Cyprus Mail

Public transport trying hard to enter 21st century

By Andria Kades

BUSES in Cyprus could soon be utilising ‘smart cards’ that can be topped-up, scrapping the current system of buying tickets from drivers.

According to Vladimiros Zavros, head of the management and control unit for public transport contracts, the ministry is currently in the process of evaluating different expressions of interest aiming to introduce the system by the end of the year.

“We are very close,” he told the Cyprus Mail, adding that there was also work being done towards installing a GPS operated system informing passengers where and when their next stop will be.

Although pleased with the results of five years of the current transport system – marked yesterday  with free public transport for everyone across the country – he said there was still have a long way to go, echoing the comments of Transport Minister Marios Demetriades earlier in the day.

“A lot of things need to be done,” the minister told public broadcaster CyBC.

Demetriades who took the bus from his own residence in Latsia to work yesterday  said the journey took him 50 minutes compared to around 25 to 30 minutes driving.

Asked whether he would use the bus again, he laughed and said: “Of course I will use it again. It is not the first I am using it. It is a fact that we’re well used to our cars – this is a reality – and what is a required at the moment is we leave the comfort zone of our cars.”

Although they have not reached their goals yet, efforts were certainly being exerted, Demetriades said.

Since the inauguration of the new system in 2010, a steady increase has been observed in the popularity of buses, according to Zavros with an estimated 25 million transports in 2013 based on ticket sales.

The estimate based on ticket sales was a bit tricky however, he said as some people use day, weekly or monthly tickets. “We must also bear in mind that reaching one destination could mean taking two buses thus increasing the figures,” Zavros said.

Buses are most often used by pensioners, students and foreigners that may not have other means of transport, Demetriades said.

The most popular districts for buses are coastal cities, according to Zavros with Paphos and Famagusta at the top for usage often due to tourism, as well as Limassol.

EMEL, Limassol’s bus company said their latest estimates in 2014 were that about 4.5 million tickets were issued which was a steady increase since 2011 with bus 30 being the most popular means of transport going along the coast to and from the mall.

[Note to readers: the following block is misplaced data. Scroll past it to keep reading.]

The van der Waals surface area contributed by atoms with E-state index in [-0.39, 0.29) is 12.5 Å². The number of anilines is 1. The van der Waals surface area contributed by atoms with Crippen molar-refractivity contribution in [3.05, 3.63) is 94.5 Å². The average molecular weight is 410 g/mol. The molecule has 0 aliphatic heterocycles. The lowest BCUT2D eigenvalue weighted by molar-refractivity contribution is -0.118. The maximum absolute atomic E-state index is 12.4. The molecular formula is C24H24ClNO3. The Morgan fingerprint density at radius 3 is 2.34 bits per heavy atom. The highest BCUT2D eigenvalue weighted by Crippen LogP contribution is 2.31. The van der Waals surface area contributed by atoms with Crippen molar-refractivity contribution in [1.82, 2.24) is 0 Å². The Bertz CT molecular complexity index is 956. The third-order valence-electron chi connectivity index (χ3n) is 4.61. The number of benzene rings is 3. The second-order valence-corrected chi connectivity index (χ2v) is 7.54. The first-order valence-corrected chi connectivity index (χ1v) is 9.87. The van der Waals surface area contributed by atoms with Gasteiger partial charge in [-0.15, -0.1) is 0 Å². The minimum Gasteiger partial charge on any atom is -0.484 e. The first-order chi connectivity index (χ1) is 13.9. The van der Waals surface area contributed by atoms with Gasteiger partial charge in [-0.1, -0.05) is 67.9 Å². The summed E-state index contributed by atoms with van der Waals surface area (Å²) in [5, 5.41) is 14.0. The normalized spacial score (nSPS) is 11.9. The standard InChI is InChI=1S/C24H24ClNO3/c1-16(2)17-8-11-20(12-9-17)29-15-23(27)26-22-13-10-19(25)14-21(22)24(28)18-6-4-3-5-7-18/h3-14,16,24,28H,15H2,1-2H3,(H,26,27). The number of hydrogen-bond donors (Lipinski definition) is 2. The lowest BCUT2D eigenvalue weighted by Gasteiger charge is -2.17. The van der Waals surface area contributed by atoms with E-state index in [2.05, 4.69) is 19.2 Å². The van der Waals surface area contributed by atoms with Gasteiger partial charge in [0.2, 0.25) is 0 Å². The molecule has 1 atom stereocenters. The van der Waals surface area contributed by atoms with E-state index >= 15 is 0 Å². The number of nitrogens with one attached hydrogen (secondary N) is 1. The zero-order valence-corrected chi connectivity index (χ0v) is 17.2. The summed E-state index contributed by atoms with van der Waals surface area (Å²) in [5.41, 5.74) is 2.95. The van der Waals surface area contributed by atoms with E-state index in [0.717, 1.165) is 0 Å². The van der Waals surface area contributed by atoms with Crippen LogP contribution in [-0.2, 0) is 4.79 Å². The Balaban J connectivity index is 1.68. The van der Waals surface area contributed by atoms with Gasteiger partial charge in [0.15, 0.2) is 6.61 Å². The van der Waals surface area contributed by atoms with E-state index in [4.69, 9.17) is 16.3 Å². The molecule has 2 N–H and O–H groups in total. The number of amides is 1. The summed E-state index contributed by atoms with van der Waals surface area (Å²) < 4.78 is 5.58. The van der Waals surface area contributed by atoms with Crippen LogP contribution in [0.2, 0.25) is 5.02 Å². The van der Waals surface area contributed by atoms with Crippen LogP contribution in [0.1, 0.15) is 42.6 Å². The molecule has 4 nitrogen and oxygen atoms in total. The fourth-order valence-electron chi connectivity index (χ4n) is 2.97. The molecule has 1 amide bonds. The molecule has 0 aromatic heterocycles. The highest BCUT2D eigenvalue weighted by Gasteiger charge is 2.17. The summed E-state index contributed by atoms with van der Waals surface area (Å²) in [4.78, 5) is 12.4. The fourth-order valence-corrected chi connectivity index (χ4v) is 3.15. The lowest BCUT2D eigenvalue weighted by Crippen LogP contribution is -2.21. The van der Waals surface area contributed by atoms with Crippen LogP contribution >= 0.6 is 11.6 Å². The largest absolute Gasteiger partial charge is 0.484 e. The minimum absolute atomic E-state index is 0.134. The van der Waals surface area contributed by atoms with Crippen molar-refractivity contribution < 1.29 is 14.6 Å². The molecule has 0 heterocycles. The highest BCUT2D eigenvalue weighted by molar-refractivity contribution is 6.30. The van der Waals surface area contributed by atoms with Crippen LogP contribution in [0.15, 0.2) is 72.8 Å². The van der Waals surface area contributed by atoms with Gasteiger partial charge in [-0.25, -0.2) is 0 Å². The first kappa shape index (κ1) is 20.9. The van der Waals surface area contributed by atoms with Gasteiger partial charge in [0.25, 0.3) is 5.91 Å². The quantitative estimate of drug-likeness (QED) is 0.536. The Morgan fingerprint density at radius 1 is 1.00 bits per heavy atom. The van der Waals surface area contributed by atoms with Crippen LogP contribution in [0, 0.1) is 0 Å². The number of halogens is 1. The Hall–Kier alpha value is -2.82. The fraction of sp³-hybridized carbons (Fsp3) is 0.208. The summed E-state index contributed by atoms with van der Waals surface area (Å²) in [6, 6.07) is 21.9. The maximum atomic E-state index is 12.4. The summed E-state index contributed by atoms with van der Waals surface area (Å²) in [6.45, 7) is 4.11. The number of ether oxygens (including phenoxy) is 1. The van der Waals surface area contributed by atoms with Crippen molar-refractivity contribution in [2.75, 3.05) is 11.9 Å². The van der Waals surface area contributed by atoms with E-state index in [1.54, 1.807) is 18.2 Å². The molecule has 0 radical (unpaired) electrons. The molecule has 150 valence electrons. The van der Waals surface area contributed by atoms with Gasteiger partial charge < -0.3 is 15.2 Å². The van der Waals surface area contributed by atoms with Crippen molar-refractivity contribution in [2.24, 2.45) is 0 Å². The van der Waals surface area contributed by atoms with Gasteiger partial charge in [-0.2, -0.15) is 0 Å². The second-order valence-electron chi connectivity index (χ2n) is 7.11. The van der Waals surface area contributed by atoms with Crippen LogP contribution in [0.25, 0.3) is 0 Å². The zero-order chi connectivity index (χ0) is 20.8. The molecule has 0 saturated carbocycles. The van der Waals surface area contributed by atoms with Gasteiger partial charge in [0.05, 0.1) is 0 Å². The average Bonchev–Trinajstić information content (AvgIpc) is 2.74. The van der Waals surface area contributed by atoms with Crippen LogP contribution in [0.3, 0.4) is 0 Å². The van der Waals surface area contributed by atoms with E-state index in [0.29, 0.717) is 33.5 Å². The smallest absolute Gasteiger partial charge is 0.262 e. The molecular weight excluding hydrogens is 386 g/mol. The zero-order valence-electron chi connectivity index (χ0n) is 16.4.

According to the Nicosia bus company OSEL general manager Andreas Athanasiatis, there has been a 15 per cent increase in the popularity of public transport. Re-iterating previous comments that it is always difficult to estimate as students for instance have monthly passes and other passengers may buy weekly or all-day-tickets, results were satisfactory.

Christmas time, he says was a particularly popular period as people do not want to be concerned with having to find parking however “we are taking baby steps” particularly compared to how things were, he added.

Current routes in the capital make up for 10 million km per year, Athanasiatis told the Cyprus Mail but there still needs to be more buses, more routes and more support, particularly from municipalities who need to set up more bus stops so the companies can provide better service to people.

The financial state of affairs has certainly been a factor in increasing bus use, according to Costas Oikonomou, from the IT department at Intercity buses he inspects.

“There has been an increase since 2010 when we started,” he said, putting the estimated figures at about 6,000 to 7,000 per day travelling between towns.

“The first year when we started, the Larnaca–Nicosia bus had one route. Now there’s four because it’s so popular,” he told the Cyprus Mail.

On a daily basis, the most frequent bus users are employees that commute, followed by students, pensioners and foreigners, while on weekends it is usually the reverse.

“We are much better than we used to be five years ago but we are still lagging behind from where we want to be” which includes modernising buses and installing services such as free internet, said Athanasiatis.

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